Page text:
Industry 4.0 impact on plastic molding plants
The current global situation is generating great awareness about the number of robots and level of automation in many manufacturing companies around the world.
Robotics and automation are playing a fundamental role, as they allow for requisite spacing and reduce the crowds on the manufacturing floor. As the manufacturers struggle to continue producing everything they need, robotics and automation play a critical role in ensuring that companies continue to function.
Plastic injection processes have been being integrated into computerized systems for a long time. In 1986, Arburg presented a completely automated production system that connected a series of machines with each other using a central computer. This system reduced the setup time almost to zero. At the time, this system was named Computer Integrated Manufacturing (CIM), today it is known as Industry 4.0.
The basis of the concept:
1. Information transparency
The ability of information systems to create a virtual copy of the physical world by enriching digital plant models with sensor data. This requires the aggregation of sensors to capture the raw data.
The ability of machines, devices, sensors and people to connect and communicate with each other through the IoT and the internet of people, also known as IoP.
3. Technical assistance
First, the ability of care systems to support humans by aggregating and displaying information in an understandable way to assist in making informed decisions and solving urgent problems at short notice. Second, the ability of cyber-physical systems to physically support human beings by carrying out a series of tasks that are unpleasant, too exhausting, or unsafe for their human collaborators.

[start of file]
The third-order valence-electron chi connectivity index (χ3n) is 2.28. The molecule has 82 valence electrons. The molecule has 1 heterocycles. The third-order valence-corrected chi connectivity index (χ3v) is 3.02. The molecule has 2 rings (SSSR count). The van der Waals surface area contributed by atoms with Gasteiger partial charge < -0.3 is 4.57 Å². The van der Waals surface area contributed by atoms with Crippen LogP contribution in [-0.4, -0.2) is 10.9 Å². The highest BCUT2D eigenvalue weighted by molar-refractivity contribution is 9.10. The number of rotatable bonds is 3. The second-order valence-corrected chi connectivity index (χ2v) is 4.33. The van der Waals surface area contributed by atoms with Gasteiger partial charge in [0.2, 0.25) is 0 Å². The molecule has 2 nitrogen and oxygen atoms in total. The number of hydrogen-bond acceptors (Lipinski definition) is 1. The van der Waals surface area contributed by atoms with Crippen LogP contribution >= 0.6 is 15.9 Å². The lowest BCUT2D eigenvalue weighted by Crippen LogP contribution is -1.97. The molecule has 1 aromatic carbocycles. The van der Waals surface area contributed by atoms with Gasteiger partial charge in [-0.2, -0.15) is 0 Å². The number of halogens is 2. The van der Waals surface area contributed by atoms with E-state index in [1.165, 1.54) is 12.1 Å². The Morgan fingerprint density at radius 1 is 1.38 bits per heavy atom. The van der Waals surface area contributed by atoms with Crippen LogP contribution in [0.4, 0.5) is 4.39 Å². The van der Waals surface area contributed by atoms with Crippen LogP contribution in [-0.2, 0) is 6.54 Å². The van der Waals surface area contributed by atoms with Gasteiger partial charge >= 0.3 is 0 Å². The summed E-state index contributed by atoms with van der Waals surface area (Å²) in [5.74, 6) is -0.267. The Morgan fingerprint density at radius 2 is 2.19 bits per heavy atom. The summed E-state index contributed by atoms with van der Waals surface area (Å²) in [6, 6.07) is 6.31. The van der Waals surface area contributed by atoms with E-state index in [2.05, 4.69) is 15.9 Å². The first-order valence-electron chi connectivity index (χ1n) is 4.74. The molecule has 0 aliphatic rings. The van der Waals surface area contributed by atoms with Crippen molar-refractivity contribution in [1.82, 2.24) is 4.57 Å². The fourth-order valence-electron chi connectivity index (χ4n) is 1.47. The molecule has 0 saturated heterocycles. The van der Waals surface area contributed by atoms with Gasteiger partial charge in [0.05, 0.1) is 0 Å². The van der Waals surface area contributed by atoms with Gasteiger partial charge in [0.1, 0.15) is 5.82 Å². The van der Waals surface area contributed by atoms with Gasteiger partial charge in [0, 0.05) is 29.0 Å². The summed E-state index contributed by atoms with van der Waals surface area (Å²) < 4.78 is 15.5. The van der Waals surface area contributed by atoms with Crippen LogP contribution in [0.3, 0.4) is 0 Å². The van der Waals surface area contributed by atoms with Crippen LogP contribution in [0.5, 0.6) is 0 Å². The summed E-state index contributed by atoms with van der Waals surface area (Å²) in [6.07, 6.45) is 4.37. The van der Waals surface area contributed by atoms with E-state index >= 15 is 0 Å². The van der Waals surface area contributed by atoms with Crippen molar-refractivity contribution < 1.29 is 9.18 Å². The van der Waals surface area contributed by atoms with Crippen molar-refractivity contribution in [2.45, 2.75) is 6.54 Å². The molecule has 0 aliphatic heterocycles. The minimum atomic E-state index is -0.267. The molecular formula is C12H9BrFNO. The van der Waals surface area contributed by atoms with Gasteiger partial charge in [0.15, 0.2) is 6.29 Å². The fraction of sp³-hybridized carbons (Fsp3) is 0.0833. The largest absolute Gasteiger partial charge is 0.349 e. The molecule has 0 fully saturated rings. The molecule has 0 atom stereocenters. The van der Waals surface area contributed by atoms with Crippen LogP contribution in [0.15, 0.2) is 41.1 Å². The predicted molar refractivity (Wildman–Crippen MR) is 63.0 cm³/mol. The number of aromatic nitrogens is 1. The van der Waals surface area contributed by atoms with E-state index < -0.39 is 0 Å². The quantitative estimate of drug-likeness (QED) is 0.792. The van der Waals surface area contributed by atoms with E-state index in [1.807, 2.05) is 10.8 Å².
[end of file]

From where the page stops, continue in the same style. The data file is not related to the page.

4. Decentralized decisions
The ability of cyber-physical systems to make decisions independently and carry out their tasks in the most autonomous way possible. These tasks would be delegated to a higher level only in exceptional cases.
Nowadays, the most common objective of a plastic injection plant is to cut back costs by producing at the minimum required quality standard. To complete this objective, companies review the current operating levels, trying to find possible sources of problems or bottlenecks that they can focus on to improve the process. Once a part of the process has been improved, a subsequent problem or bottleneck is identified and an effort is made to improve that part of the process; of the goal is to optimize the operation in general to achieve high efficiency levels.
Molding companies that are incorporating the concept of Industry 4.0 into their processes also follow these essential practices. They need to adjust the production process intuitively and without the need for advanced knowledge. The main objective is that the machines used can easily incorporate peripherals and analyze and control the process parameters, while at the same time centralize all data management and provide remote support and assistance functions for operators.
The adoption and implementation of automated and digitized systems typical of Industry 4.0 are generating great benefits for the whole plastics industry, not only improving the efficiency of processes, but also facilitating market entry for small manufacturers due to the ease of access to technologies that were previously only accessible to large companies.